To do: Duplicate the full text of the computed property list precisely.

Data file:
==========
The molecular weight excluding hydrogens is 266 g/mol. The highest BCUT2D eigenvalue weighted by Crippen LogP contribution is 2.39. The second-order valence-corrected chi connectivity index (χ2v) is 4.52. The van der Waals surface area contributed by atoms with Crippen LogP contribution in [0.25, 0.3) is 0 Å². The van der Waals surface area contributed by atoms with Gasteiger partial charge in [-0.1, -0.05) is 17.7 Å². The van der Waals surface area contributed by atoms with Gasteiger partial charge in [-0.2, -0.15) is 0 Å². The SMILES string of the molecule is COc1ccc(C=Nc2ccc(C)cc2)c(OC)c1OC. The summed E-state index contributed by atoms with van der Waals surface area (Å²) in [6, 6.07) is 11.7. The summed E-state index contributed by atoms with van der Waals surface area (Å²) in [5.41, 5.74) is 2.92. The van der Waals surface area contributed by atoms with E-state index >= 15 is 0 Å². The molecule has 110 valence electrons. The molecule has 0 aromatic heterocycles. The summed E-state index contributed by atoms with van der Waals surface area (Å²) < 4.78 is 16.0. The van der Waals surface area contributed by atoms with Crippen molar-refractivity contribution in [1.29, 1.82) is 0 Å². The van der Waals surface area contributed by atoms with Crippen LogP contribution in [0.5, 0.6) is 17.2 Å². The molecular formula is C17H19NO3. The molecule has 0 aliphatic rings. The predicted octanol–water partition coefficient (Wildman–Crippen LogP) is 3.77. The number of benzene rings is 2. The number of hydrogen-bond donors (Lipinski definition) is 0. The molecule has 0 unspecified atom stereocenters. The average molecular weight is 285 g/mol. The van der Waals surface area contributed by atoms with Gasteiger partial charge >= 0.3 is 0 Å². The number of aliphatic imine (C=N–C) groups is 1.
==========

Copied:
The molecular weight excluding hydrogens is 266 g/mol. The highest BCUT2D eigenvalue weighted by Crippen LogP contribution is 2.39. The second-order valence-corrected chi connectivity index (χ2v) is 4.52. The van der Waals surface area contributed by atoms with Crippen LogP contribution in [0.25, 0.3) is 0 Å². The van der Waals surface area contributed by atoms with Gasteiger partial charge in [-0.1, -0.05) is 17.7 Å². The van der Waals surface area contributed by atoms with Gasteiger partial charge in [-0.2, -0.15) is 0 Å². The SMILES string of the molecule is COc1ccc(C=Nc2ccc(C)cc2)c(OC)c1OC. The summed E-state index contributed by atoms with van der Waals surface area (Å²) in [6, 6.07) is 11.7. The summed E-state index contributed by atoms with van der Waals surface area (Å²) in [5.41, 5.74) is 2.92. The van der Waals surface area contributed by atoms with E-state index >= 15 is 0 Å². The molecule has 110 valence electrons. The molecule has 0 aromatic heterocycles. The summed E-state index contributed by atoms with van der Waals surface area (Å²) < 4.78 is 16.0. The van der Waals surface area contributed by atoms with Crippen molar-refractivity contribution in [1.29, 1.82) is 0 Å². The van der Waals surface area contributed by atoms with Crippen LogP contribution in [0.5, 0.6) is 17.2 Å². The molecular formula is C17H19NO3. The molecule has 0 aliphatic rings. The predicted octanol–water partition coefficient (Wildman–Crippen LogP) is 3.77. The number of benzene rings is 2. The number of hydrogen-bond donors (Lipinski definition) is 0. The molecule has 0 unspecified atom stereocenters. The average molecular weight is 285 g/mol. The van der Waals surface area contributed by atoms with Gasteiger partial charge >= 0.3 is 0 Å². The number of aliphatic imine (C=N–C) groups is 1.